The hypothesis that consumption of bifidobacteria by humans would increase colonic bifidobacteria and decrease breath hydrogen excretion was examined. A commercially available strain of bifidobacteria was tracked through the gastrointestinal tract. We determined that a 12-d feeding period of 1010 cells of exogenous bifidobacteria daily was adequate to achieve a stable number of exogenous bifidobacteria in the colon. A 12-d washout period was chosen because the exogenous bifidobacteria could no longer be detected at that time. A double-blind crossover study used both male and female subjects. The order of treatment with skim milk alone or skim milk + bifidobacteria was randomized. Breath hydrogen excretion (μmol/L) and fecal counts of total bifidobacteria [log colony forming units (CFU)/g feces] were not significantly different between males and females and were not affected by consumption of exogenous bifidobacteria. Calculations based on the numbers of exogenous bifidobacteria consumed and the fecal numbers of exogenous bifidobacteria excreted suggested that numbers of the exogenous strain increased within the gastrointestinal tract. These data suggest that it is difficult to permanently alter total colonic bifidobacteria and affect physiologic function (net hydrogen in the colon as reflected by breath hydrogen) by feeding bifidobacteria, although the percentage of the total bifidobacteria represented by the exogenous strain can be affected.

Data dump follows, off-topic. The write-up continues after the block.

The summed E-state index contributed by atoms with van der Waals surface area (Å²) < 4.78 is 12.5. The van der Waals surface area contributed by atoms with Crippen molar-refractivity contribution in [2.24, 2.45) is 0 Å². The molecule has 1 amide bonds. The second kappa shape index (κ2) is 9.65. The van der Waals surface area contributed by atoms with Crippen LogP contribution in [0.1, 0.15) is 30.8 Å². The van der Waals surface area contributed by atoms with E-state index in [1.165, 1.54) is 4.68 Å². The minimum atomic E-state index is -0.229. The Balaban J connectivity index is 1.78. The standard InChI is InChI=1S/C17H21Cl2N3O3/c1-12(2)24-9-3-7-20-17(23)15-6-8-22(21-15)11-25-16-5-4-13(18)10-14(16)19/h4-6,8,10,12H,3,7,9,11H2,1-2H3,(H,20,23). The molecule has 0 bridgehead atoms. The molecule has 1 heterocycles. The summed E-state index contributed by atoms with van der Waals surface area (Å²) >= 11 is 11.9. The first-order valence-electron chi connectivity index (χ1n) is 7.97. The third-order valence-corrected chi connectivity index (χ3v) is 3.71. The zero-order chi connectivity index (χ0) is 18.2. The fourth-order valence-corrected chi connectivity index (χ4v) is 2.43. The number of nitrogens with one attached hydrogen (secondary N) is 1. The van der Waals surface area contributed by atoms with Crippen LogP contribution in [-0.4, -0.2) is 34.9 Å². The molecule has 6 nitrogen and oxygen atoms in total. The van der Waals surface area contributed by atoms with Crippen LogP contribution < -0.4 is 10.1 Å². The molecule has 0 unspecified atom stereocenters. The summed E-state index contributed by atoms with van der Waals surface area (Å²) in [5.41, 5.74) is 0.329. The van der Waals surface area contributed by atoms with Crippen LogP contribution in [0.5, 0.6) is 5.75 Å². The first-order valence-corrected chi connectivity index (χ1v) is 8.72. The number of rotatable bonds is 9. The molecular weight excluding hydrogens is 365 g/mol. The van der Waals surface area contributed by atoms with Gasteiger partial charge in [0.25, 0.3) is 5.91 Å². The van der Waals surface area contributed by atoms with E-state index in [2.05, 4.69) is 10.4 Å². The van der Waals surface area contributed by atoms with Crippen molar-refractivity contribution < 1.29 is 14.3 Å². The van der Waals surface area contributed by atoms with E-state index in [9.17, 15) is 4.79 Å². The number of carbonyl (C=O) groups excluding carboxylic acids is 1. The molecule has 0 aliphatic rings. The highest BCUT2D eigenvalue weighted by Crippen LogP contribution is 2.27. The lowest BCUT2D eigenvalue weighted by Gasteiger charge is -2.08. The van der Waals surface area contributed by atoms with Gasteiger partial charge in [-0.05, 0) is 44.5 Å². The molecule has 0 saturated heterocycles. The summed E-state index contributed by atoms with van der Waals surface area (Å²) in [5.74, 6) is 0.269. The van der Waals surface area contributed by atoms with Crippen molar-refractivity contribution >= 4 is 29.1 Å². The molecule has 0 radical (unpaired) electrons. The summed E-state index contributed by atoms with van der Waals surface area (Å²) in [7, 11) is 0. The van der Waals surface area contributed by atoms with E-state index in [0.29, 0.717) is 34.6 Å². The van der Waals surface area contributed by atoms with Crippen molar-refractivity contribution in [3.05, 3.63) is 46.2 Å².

|Original language||English (US)|
|Number of pages||7|
|Journal||Journal of Nutrition|
|State||Published - Jun 1 1998|
- Breath hydrogen
- Fecal bifidobacteria
- Ingested bifidobacteria